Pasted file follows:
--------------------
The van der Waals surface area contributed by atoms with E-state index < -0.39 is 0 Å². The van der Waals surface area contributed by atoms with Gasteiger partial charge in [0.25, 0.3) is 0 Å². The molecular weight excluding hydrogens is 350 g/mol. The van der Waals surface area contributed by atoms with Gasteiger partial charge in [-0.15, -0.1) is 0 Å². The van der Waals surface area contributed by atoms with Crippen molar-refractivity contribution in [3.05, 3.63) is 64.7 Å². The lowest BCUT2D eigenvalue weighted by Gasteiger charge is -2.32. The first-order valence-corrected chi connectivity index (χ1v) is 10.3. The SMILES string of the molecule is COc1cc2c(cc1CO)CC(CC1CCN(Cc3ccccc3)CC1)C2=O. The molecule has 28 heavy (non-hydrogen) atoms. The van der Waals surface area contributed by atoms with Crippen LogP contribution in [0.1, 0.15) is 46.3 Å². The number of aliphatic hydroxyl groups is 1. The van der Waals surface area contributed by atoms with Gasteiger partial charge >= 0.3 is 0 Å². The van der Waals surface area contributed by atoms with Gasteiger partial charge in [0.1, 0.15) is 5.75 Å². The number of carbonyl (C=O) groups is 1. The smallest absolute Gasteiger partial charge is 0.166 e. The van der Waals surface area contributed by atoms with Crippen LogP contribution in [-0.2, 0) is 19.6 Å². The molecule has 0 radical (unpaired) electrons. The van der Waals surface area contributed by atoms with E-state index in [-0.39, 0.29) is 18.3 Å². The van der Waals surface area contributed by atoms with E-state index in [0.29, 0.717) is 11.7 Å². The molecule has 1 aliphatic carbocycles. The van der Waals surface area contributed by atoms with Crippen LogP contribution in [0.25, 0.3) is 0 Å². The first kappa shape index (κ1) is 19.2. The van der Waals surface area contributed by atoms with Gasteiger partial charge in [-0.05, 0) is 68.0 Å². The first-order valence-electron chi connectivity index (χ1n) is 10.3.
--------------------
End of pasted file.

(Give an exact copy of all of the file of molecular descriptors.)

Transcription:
The van der Waals surface area contributed by atoms with E-state index < -0.39 is 0 Å². The van der Waals surface area contributed by atoms with Gasteiger partial charge in [0.25, 0.3) is 0 Å². The molecular weight excluding hydrogens is 350 g/mol. The van der Waals surface area contributed by atoms with Gasteiger partial charge in [-0.15, -0.1) is 0 Å². The van der Waals surface area contributed by atoms with Crippen molar-refractivity contribution in [3.05, 3.63) is 64.7 Å². The lowest BCUT2D eigenvalue weighted by Gasteiger charge is -2.32. The first-order valence-corrected chi connectivity index (χ1v) is 10.3. The SMILES string of the molecule is COc1cc2c(cc1CO)CC(CC1CCN(Cc3ccccc3)CC1)C2=O. The molecule has 28 heavy (non-hydrogen) atoms. The van der Waals surface area contributed by atoms with Crippen LogP contribution in [0.1, 0.15) is 46.3 Å². The number of aliphatic hydroxyl groups is 1. The van der Waals surface area contributed by atoms with Gasteiger partial charge >= 0.3 is 0 Å². The van der Waals surface area contributed by atoms with Gasteiger partial charge in [0.1, 0.15) is 5.75 Å². The number of carbonyl (C=O) groups is 1. The smallest absolute Gasteiger partial charge is 0.166 e. The van der Waals surface area contributed by atoms with Crippen LogP contribution in [-0.2, 0) is 19.6 Å². The molecule has 0 radical (unpaired) electrons. The van der Waals surface area contributed by atoms with E-state index in [-0.39, 0.29) is 18.3 Å². The van der Waals surface area contributed by atoms with E-state index in [0.29, 0.717) is 11.7 Å². The molecule has 1 aliphatic carbocycles. The van der Waals surface area contributed by atoms with Crippen LogP contribution in [0.25, 0.3) is 0 Å². The first kappa shape index (κ1) is 19.2. The van der Waals surface area contributed by atoms with Gasteiger partial charge in [-0.05, 0) is 68.0 Å². The first-order valence-electron chi connectivity index (χ1n) is 10.3.